Podosomes and invadopodia (collectively known as invadosomes) are specialized plasma-membrane actin-based microdomains that combine adhesive properties with matrix degrading and/or mechanosensor activities. These organelles have been extensively studied in vitro and current concerted efforts aim at establishing their physiological relevance and subsequent association with human diseases. Proper functioning of the bone, immune, and vascular systems is likely to depend on these structures while their occurrence in cancer cells appears to be linked to tumor metastasis. The elucidation of the mechanisms driving invadosome assembly is a prerequisite to understanding their role in vivo and ultimately to controlling their functions. Adhesive and soluble ligands act via transmembrane receptors that propagate signals to the cytoskeleton via small G proteins of the Rho family, assisted by tyrosine kinases and scaffold proteins to induce invadosome formation and rearrangements. Oncogene expression and cell-cell interactions may also trigger their assembly. Manipulation of the signals that regulate invadosome formation and dynamics could therefore be a strategy to interfere with their functions in a multitude of pathological settings, such as excessive bone breakdown, infections, vascular remodeling, transendothelial diapedesis, and metastasis.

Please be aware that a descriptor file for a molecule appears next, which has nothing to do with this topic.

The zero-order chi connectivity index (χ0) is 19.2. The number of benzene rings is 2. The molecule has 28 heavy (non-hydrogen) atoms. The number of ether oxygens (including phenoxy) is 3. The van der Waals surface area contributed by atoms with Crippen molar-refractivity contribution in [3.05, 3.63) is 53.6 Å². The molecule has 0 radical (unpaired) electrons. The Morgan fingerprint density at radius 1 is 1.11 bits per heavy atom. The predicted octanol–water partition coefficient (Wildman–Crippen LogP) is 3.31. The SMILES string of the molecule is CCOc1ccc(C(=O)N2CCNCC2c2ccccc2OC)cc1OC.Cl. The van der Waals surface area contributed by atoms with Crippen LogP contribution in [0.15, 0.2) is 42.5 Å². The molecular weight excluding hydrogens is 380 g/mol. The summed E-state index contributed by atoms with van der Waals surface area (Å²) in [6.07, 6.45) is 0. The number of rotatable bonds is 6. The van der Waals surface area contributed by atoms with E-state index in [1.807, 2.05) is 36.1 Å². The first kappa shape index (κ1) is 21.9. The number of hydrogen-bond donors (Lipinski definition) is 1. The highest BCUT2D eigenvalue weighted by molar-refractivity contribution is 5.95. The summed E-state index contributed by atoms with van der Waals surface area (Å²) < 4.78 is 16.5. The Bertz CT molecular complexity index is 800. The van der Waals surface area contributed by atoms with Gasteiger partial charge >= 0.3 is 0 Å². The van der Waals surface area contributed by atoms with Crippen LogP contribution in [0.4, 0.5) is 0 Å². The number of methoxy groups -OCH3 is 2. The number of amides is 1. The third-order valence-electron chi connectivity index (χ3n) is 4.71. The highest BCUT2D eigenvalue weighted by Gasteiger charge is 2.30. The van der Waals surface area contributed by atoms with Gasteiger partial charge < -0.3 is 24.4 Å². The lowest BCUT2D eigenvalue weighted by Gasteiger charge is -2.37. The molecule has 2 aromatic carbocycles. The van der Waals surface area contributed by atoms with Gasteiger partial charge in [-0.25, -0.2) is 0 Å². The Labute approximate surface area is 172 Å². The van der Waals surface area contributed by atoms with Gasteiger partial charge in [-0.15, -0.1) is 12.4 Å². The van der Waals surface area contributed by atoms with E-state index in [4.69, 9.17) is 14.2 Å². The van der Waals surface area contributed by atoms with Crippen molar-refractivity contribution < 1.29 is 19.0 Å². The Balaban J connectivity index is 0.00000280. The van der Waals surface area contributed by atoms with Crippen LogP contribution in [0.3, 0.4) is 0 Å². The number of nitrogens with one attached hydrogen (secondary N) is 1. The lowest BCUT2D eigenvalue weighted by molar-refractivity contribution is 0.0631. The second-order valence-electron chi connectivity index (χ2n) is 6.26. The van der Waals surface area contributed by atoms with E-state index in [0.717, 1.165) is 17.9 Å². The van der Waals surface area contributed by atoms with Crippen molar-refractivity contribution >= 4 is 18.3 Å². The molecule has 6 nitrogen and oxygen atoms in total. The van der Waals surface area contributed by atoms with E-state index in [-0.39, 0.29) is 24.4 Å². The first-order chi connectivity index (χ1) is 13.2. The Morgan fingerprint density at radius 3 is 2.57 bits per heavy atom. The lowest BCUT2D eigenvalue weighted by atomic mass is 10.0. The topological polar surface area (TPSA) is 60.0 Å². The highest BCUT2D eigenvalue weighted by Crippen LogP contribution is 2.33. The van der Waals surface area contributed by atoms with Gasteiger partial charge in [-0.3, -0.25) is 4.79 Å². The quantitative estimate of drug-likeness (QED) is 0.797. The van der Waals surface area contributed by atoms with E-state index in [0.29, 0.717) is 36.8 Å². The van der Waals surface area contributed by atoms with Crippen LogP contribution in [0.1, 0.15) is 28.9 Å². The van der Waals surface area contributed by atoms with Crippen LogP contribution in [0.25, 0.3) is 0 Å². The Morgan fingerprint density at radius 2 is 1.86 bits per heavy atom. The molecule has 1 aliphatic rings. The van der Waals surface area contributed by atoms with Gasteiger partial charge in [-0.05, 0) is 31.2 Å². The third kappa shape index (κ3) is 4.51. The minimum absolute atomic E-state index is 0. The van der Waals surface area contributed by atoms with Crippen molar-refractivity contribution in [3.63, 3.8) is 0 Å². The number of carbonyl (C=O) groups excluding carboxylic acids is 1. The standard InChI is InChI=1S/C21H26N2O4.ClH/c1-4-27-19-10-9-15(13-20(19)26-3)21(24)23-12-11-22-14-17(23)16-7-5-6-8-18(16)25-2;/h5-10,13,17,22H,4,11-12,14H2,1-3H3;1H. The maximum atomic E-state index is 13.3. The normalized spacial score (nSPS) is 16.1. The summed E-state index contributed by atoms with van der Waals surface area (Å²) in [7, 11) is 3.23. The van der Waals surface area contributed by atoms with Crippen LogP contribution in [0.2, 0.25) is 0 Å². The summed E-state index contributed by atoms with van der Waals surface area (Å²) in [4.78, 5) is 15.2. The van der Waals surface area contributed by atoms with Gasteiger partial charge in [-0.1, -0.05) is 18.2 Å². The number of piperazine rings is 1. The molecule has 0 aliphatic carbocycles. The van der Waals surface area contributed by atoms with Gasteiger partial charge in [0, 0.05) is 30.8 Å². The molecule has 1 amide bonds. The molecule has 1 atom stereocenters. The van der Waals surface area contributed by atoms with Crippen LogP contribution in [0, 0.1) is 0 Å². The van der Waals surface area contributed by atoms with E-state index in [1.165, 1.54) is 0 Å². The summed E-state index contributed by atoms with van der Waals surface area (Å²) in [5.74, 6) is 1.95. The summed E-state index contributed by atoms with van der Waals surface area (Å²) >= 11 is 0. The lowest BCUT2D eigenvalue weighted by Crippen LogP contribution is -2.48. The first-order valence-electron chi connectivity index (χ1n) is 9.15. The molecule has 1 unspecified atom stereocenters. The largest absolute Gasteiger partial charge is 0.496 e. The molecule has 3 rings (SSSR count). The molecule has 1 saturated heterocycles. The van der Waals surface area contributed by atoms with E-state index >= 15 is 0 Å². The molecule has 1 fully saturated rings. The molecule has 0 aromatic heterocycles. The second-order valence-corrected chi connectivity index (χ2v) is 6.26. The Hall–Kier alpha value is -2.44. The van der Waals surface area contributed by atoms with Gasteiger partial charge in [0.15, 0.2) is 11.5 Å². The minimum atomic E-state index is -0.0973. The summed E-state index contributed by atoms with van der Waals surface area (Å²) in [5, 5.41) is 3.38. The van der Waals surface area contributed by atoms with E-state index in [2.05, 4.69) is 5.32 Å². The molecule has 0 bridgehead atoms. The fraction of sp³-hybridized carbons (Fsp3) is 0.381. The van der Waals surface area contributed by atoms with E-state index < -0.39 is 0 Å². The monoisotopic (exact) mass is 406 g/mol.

Keywords: RhoGTPases; cytoskeleton; extracellular matrix; invadopodia; invadosomes; podosomes.